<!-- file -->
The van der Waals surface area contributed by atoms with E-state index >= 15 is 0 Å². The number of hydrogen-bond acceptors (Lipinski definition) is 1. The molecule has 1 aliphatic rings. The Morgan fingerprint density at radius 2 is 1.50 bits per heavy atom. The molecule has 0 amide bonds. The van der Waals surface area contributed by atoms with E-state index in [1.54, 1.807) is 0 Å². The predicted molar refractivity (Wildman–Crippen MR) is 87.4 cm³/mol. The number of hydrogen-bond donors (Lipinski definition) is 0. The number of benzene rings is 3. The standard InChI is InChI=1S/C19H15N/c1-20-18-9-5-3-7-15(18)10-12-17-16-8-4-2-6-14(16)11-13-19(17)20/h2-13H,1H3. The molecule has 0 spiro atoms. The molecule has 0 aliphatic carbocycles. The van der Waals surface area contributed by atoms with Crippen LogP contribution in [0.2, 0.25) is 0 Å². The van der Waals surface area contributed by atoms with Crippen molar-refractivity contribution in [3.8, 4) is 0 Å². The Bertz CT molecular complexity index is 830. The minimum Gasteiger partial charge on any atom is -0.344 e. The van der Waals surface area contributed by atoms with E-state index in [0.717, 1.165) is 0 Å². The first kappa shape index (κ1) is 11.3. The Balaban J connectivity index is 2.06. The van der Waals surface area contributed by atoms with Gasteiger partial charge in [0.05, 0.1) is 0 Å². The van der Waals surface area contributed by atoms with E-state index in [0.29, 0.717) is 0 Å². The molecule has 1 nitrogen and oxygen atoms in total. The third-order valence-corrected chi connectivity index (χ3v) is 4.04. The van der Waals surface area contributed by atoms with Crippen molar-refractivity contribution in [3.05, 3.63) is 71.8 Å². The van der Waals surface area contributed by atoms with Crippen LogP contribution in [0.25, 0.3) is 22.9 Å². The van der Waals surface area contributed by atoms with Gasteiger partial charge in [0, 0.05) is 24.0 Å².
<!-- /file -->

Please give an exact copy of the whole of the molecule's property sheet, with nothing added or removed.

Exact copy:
The van der Waals surface area contributed by atoms with E-state index >= 15 is 0 Å². The number of hydrogen-bond acceptors (Lipinski definition) is 1. The molecule has 1 aliphatic rings. The Morgan fingerprint density at radius 2 is 1.50 bits per heavy atom. The molecule has 0 amide bonds. The van der Waals surface area contributed by atoms with E-state index in [1.54, 1.807) is 0 Å². The predicted molar refractivity (Wildman–Crippen MR) is 87.4 cm³/mol. The number of hydrogen-bond donors (Lipinski definition) is 0. The number of benzene rings is 3. The standard InChI is InChI=1S/C19H15N/c1-20-18-9-5-3-7-15(18)10-12-17-16-8-4-2-6-14(16)11-13-19(17)20/h2-13H,1H3. The molecule has 0 spiro atoms. The molecule has 0 aliphatic carbocycles. The van der Waals surface area contributed by atoms with Crippen LogP contribution in [0.2, 0.25) is 0 Å². The van der Waals surface area contributed by atoms with Crippen molar-refractivity contribution in [3.8, 4) is 0 Å². The Bertz CT molecular complexity index is 830. The minimum Gasteiger partial charge on any atom is -0.344 e. The van der Waals surface area contributed by atoms with E-state index in [0.717, 1.165) is 0 Å². The first kappa shape index (κ1) is 11.3. The Balaban J connectivity index is 2.06. The van der Waals surface area contributed by atoms with Gasteiger partial charge in [0.05, 0.1) is 0 Å². The van der Waals surface area contributed by atoms with E-state index in [0.29, 0.717) is 0 Å². The molecule has 1 nitrogen and oxygen atoms in total. The third-order valence-corrected chi connectivity index (χ3v) is 4.04. The van der Waals surface area contributed by atoms with Crippen molar-refractivity contribution in [3.05, 3.63) is 71.8 Å². The van der Waals surface area contributed by atoms with Crippen LogP contribution in [0.25, 0.3) is 22.9 Å². The van der Waals surface area contributed by atoms with Gasteiger partial charge in [0, 0.05) is 24.0 Å².